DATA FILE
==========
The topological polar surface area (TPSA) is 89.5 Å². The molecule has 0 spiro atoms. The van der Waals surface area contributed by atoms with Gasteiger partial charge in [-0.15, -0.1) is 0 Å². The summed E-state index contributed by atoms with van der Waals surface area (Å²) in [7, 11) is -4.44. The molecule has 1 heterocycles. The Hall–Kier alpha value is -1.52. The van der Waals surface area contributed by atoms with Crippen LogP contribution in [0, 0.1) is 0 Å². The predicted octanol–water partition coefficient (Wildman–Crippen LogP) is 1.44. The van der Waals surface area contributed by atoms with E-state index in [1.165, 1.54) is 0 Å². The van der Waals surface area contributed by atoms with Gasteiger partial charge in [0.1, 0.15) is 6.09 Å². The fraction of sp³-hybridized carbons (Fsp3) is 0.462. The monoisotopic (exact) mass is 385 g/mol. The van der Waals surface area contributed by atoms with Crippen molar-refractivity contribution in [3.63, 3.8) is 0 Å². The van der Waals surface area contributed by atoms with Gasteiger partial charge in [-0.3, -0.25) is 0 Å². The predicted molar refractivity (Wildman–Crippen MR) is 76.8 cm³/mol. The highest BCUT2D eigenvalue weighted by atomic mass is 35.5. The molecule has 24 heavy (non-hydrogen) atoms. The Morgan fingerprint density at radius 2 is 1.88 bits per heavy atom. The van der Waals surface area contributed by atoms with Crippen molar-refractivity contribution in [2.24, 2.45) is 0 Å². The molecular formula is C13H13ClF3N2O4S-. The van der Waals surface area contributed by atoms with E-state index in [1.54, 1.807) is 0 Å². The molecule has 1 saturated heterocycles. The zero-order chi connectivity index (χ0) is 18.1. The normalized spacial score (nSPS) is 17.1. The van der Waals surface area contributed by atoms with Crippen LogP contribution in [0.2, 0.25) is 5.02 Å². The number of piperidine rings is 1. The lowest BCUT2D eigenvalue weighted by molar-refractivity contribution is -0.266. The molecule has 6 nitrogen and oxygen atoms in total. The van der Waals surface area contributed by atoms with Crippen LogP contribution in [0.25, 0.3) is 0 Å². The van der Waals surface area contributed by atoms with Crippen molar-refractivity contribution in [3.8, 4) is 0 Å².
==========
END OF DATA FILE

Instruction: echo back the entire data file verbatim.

The topological polar surface area (TPSA) is 89.5 Å². The molecule has 0 spiro atoms. The van der Waals surface area contributed by atoms with Gasteiger partial charge in [-0.15, -0.1) is 0 Å². The summed E-state index contributed by atoms with van der Waals surface area (Å²) in [7, 11) is -4.44. The molecule has 1 heterocycles. The Hall–Kier alpha value is -1.52. The van der Waals surface area contributed by atoms with Crippen LogP contribution in [0, 0.1) is 0 Å². The predicted octanol–water partition coefficient (Wildman–Crippen LogP) is 1.44. The van der Waals surface area contributed by atoms with E-state index in [1.165, 1.54) is 0 Å². The van der Waals surface area contributed by atoms with Gasteiger partial charge in [0.1, 0.15) is 6.09 Å². The fraction of sp³-hybridized carbons (Fsp3) is 0.462. The monoisotopic (exact) mass is 385 g/mol. The van der Waals surface area contributed by atoms with Crippen molar-refractivity contribution in [3.63, 3.8) is 0 Å². The van der Waals surface area contributed by atoms with Gasteiger partial charge in [-0.3, -0.25) is 0 Å². The predicted molar refractivity (Wildman–Crippen MR) is 76.8 cm³/mol. The highest BCUT2D eigenvalue weighted by atomic mass is 35.5. The molecule has 24 heavy (non-hydrogen) atoms. The Morgan fingerprint density at radius 2 is 1.88 bits per heavy atom. The van der Waals surface area contributed by atoms with Crippen molar-refractivity contribution in [2.24, 2.45) is 0 Å². The molecular formula is C13H13ClF3N2O4S-. The van der Waals surface area contributed by atoms with E-state index in [1.54, 1.807) is 0 Å². The molecule has 1 saturated heterocycles. The zero-order chi connectivity index (χ0) is 18.1. The normalized spacial score (nSPS) is 17.1. The van der Waals surface area contributed by atoms with Crippen LogP contribution in [0.2, 0.25) is 5.02 Å². The number of piperidine rings is 1. The lowest BCUT2D eigenvalue weighted by molar-refractivity contribution is -0.266. The molecule has 6 nitrogen and oxygen atoms in total. The van der Waals surface area contributed by atoms with Crippen LogP contribution in [0.25, 0.3) is 0 Å². The van der Waals surface area contributed by atoms with Crippen molar-refractivity contribution in [3.8, 4) is 0 Å².